Review: Watching Luigi Cozzi’s “The Black Cat” could potentially be a really confusing experience for anyone unfamiliar with the backstory of its’ making. It was originally conceived as a theme-continuation of Italian cult horror-director Dario Argento’s films “Suspiria” (1977) and “Inferno” (1980) – each having at the centre of its’ story a powerful evil witch as an antagonist. “Suspiria” was about the mother of sighs or Mater Suspiriorum, “Inferno” concerned the mother of darkness (Mater Tenebrarum). Needless to say, there is a third witch to complete the cycle – the mother of tears (Mater Lachrymarum), because according to the original source of the story (upon which Argento’s movies are based) – 1845’s Suspiria de Profundis” by Thomas de Quincey – there are three ladies of sorrow (witches). So, a third film is needed to focus on the final witch. Dario Argento would eventually complete his trilogy much later – in 2007 – with “Mother of Tears”, but in 1989 another Italian director and frequent collaborator and friend of Argento – Luigi Cozzi tried to contribute to Argento’s universe with a film about the third mother. In “The Black Cat” the main protagonist is Anne Ravenna (played by Florence Guerin) – an established horror actress, who is married to successful film director Marc Ravenna (Urbano Barberini) and has recently given birth to their child. Her husband is working closely with scriptwriter Dan (Maurizio Fardo) on a horror-film script called “De Profundis”, about the aforementioned third witch – also named Levana. In the midst of their efforts to secure a deal with a producer and to decide on who’s going to play the central character of Levana – Anne or Dan’s own wife and actress Nora (Caroline Munro) – they somehow manage to bring to life the evil entity from their script. Or so it seems. Anne starts having hallucinations and dreams of an evil witch, with a blackened blister-covered face, who fancies vomiting green bile on people’s faces, threatening them with promises of agonizing death and occasionally shooting laser beams out of her eyes and/or hands, which cause people’s internal organs to explode. A charming creature, for sure. And her voice is so hilariously dubbed, one might think of the sound one might make, if trying to dub the part of baba yaga in a bad homemade cartoon. For some reason Levana is infuriated, that Anne is supposed to portray her in the upcoming film and starts messing with her head, sending her terrifying visions and dreams. But is Levana even real, or is Anne losing her mind? Two words, people: who cares? This film is so poorly constructed and so many ideas are randomly thrown together and forcibly sewn in no particular order into the body of the “plot”, that frankly, it doesn’t make a shred of sense. Apart from the main plot of a centuries old witch resurrected in modern times, there is the subplot of the neglected wife and the cheating husband. There is the subplot of Anne competing for the main role with an opportunistic rival actress. The one about dealing with shady producers to get a movie made. There is the idea of dualism, yin and yang, the good and evil in every human being, presented here in the form of the fairy (the good) and the witch (the evil), who are supposed to be both a part of the main protagonist. Another subplot involves an occult researcher, who is there to supply us with most of the exposition, secure an effective death scene and not much else. In theory, it probably sounds much more interesting and coherent, than it really is. How about the title? Why is this movie called “The Black Cat” at all? In the words of the main male protagonist himself: “What does the black cat have to do with Levana the Witch?” Sure, we see a black cat with menacing eyes here and there in the film, but what is the connection? Well…none. The truth is, unbeknownst to the director Luigi Cozzi, the distributor of the film had already retitled it to “The Black Cat” as a contractual obligation to deliver an Edgar Allan Poe themed film. After Cozzi was eventually informed, he was also requested to add some footage of black cats to justify the imposed title. So, he did. And he must have filmed the extra scene with the two male leads discussing the significance of the black cat, because that struck me as very odd and questionably shoehorned in the plot. The black cats are explained as “witches in disguise”, a quote attributed to Poe from the story of the same name. The opening title of the movie even proclaim: “Edgar Allan Poe’s The Black Cat”. And the film ends up having nothing in common with Poe’s story. So, while I can certainly understand why the forcibly inserted cat-related passages in the story didn’t make sense, there is plenty of other inexcusably nonsensical stuff in the script. An example: there is an episode of the film in which Anne awakes from a nightmare only to find her baby missing from the crib. Panic-stricken, she immediately informs her husband (and her facial expression to this traumatic event is priceless – in an attempt to portray shock and being on the verge of crying, she rather looks like she is trying to hold from bursting in laughter) and the reaction of the husband is amazing. First, he says, that he intends to contact the police (normal reaction), but he then instead goes out to visit his lover for a sexy time and when asked “What about the (missing) baby?”, he calmly declares: “The baby? I’m sure it’s fine. She probably hid him some place”. What? Who wrote that? This must rank among the top 100 most absurd things said by a character in a motion picture. Add to the mix some shaky acting (and even more horrendous dubbing), a plodding pace and clichéd choice of main location (about half of the film takes place in the protagonist’s house), the overdone to death “it’s all a dream” idea, some questionable music soundtrack choices (song fragments by rock bands White Lion & Bang Tango inserted in odd places) and you get quite an unrewarding viewing experience. There are some positives: Cozzi’s visual style is not without its’ merits, one of the on-screen deaths (the occult researcher) was well done and it’s always nice to have the talented and beautiful Caroline Munro in the cast. And talking about Munro, I saw an online scan of an old early 90’s article from a magazine, in which the actress talks about her disappointment with the movie industry and not being paid the full amount stated in her movie contract, at least at the time of the article being published, so this leaves an additional sour taste. I hope, eventually, she did get paid, especially as she might be the main (and possibly only) reason to see this film.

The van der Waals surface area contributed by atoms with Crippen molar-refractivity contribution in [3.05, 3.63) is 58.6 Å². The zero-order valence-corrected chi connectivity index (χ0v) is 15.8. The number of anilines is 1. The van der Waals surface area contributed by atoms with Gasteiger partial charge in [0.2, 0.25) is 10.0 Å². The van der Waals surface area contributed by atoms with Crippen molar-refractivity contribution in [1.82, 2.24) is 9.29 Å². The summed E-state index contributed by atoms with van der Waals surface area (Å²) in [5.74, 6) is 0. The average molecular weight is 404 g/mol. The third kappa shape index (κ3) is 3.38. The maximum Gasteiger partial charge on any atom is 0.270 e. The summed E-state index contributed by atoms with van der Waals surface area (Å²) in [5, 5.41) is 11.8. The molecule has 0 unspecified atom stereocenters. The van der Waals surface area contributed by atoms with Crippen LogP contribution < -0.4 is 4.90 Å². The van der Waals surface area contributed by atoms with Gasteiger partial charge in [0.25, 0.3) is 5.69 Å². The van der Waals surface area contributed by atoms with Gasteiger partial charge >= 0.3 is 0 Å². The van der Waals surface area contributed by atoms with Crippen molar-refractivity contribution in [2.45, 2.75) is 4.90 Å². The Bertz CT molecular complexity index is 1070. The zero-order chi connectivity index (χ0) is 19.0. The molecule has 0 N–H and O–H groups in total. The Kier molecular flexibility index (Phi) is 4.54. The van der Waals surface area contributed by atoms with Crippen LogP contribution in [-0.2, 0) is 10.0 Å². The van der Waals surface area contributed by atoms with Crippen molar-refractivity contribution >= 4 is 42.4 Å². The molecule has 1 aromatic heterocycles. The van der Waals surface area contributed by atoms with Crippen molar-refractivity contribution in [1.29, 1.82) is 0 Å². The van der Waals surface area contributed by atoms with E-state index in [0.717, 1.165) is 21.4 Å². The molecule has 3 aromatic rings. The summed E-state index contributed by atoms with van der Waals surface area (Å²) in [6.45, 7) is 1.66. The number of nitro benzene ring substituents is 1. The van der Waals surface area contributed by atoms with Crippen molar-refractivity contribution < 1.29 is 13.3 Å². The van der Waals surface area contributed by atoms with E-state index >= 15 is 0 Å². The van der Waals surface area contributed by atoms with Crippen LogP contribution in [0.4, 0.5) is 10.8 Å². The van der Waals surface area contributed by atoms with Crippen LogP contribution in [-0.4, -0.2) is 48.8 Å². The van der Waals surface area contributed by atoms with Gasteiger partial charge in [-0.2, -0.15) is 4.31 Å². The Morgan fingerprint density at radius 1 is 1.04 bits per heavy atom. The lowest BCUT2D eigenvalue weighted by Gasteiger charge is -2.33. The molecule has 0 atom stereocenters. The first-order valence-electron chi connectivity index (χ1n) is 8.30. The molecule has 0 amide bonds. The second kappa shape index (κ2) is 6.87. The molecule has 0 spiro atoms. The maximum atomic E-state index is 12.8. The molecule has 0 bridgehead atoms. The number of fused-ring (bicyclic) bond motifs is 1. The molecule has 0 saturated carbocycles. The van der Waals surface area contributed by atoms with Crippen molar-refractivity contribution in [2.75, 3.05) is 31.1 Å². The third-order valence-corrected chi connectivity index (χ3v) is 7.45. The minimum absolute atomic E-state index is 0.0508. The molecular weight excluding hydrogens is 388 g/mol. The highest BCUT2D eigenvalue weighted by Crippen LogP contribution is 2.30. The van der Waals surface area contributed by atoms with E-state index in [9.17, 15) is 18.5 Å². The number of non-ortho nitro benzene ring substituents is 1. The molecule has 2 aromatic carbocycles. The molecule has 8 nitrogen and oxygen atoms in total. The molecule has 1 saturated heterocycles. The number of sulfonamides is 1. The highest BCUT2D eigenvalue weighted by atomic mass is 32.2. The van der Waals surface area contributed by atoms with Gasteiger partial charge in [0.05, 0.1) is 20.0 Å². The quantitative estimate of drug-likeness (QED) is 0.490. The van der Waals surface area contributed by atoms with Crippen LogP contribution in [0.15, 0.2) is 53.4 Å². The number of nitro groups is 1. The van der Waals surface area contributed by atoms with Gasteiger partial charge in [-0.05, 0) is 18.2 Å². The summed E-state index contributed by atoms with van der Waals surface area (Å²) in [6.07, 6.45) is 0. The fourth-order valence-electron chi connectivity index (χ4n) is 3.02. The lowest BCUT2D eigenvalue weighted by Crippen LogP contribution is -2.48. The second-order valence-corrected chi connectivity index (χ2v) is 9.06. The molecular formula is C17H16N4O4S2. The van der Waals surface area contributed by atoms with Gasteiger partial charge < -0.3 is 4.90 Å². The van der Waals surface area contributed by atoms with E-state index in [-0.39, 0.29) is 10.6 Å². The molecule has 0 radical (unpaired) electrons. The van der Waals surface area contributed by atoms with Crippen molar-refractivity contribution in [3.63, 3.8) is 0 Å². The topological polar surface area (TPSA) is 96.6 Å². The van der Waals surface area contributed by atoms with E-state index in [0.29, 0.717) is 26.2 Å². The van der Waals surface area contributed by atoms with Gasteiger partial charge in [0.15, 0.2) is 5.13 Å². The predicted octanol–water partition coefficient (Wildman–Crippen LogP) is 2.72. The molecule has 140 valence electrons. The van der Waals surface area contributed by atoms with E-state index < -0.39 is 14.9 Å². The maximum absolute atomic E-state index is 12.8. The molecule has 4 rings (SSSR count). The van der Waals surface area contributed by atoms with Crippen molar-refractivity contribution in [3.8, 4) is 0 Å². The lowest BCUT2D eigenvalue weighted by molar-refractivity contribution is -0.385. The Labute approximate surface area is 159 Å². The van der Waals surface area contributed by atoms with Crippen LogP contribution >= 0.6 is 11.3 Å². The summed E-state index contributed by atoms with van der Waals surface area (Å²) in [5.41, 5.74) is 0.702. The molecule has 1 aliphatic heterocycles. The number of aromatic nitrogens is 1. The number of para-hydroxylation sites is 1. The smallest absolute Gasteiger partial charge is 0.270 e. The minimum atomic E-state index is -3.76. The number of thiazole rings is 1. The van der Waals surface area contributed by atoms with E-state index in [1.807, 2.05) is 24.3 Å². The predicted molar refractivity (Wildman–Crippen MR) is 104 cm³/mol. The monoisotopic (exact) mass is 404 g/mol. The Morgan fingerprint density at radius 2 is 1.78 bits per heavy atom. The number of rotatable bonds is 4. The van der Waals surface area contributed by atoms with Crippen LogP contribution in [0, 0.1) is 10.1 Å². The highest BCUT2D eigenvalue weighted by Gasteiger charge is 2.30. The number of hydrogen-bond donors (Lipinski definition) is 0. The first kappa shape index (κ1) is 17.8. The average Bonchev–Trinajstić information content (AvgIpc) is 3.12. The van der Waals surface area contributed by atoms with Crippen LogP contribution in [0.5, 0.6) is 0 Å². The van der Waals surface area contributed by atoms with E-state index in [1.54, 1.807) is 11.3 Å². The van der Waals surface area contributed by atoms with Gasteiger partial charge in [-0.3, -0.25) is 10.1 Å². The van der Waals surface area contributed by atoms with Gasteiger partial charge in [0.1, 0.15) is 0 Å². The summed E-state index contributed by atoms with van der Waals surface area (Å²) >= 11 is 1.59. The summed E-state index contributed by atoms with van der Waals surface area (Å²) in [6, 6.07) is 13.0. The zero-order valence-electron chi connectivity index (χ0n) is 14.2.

Duration: 89 min
Genre: Drama, Fantasy, Horror
Also known as: Il gatto nero,The Black Cat,Demonzu 6 – Saishû sensô,Edgar Allan Poe’s the Black Cat,Demons 6: Armagedon,Demons 6: De Profundis,Czarny kot,El gato negro,Dead Eyes,Черната котка,Edgar Allan Poe’s The Black Cat,Demons 6